We are longtime residents of the District’s Wards 7 and 8, east of the Anacostia River. Every four years, issues affecting the 150,000 residents on our side of the Anacostia get attention, and posters and T-shirts proclaim that we are all that year’s variation of “One City.” But when the votes have been counted and the excitement dies down, our neighborhoods’ disconnection with the rest of the District remains.
Here is a simple but profound truth: We in Wards 7 and 8 are separated from the far larger and richer part of the District by a polluted river and 1,000 acres of securely fenced-off (or seriously neglected) federal land. So here’s a suggestion for Mayor-elect Muriel Bowser (D): Act aggressively to make the river and the acres around it a place that really unites our city, instead of one that holds us apart.
She doesn’t have to start from scratch. The Anacostia River is better than it used to be. Sewage overflows have declined, and the big tunnel project, scheduled for completion in 2022, will dramatically reduce bacteria in the water. The amount of plastic bags and trash in the river is down, too. With the District finally developing a plan to deal with the industrial toxic chemicals still in the sediment, prospects for restoring the river are pretty good.
But pulling us together is about more than simply cleaning up the water. We need a plan to improve the public land next to the river — on both sides.
More than a decade ago, Mayor Anthony Williams (D) created a comprehensive plan for both sides of the Anacostia and a public-private partnership to implement it. But the next mayor killed it, and little has happened since. A children’s education center planned for Kingman Island was scratched. The National Park Service, which is in charge of most of the east riverbank, never receives the budget it needs to significantly improve the park. Yet on the west side, a glitzy new neighborhood has sprouted north and west of the Washington Navy Yard, driven by a federal law allowing private development of the Southeast Federal Center, the largest federal Hope VI public housing project in history and the District’s investment in Nationals Park.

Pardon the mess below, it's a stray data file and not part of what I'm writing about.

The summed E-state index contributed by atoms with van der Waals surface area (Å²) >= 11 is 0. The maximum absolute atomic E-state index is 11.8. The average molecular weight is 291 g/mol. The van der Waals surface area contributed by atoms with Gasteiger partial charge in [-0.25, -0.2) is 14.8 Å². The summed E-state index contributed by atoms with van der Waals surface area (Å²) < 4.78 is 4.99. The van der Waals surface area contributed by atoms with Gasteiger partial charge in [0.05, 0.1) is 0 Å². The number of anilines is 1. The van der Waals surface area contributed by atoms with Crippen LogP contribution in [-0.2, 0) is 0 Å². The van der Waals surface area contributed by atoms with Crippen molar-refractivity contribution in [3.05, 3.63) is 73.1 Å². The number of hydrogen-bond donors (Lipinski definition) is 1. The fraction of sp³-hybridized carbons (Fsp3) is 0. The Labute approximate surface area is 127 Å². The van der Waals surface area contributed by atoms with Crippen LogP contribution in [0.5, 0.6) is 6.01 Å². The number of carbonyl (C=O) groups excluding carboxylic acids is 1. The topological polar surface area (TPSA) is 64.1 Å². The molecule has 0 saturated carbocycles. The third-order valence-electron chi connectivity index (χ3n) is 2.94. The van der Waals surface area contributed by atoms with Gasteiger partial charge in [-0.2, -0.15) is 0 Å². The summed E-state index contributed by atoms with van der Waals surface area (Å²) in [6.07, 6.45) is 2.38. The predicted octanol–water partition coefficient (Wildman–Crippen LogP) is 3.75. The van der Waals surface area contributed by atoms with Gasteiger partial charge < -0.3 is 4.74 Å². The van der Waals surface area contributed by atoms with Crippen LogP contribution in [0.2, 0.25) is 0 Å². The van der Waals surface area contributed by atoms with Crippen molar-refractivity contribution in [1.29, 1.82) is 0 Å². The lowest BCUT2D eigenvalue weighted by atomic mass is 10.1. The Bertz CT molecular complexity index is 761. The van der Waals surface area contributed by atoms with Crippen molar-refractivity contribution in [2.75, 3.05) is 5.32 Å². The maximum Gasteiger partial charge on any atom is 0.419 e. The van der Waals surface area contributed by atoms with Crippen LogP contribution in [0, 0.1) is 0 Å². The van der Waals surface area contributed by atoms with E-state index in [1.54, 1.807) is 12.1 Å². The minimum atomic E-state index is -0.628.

As the next mayor, Bowser can repair the great divide through the center of the nation’s capital. Here’s how to get started:
Commit to cleaning up the toxic chemicals in and around the river bottom. Make Kingman Island a shining place for kids to explore. Fulfill the terms of the agreement that would transfer Poplar Point and part of Kenilworth Park to the District. Create a strong new partnership with the National Park Service to plan and implement a riverside eco-park on our side of the river, as so many other cities have done. Ask local and national philanthropies to help — we cannot do it alone.
Improving the land around the river could provide not only tangible education and training opportunities for young people but also a place for families to enjoy. It could include a permanent cultural display, such as a remembrance of the history of the Nacotchtank people and the generations of Washingtonians who have called the east side of the river home.
We have plenty of challenges in Wards 7 and 8 — jobs, education and a real lack of basic neighborhood amenities. Restoring the Anacostia and creating a great eco-park won’t fix all our issues, but it would raise our next generation’s sights by showing them the natural wonders in the middle of the nation’s capital. Moreover, it would make kids on the east side of town feel a little less like residents of another world, separate and unequal.
As Bowser takes office, our hope is that four years from now, we can talk about the real progress that has been made to turn the Anacostia River area into a jewel that unites us all.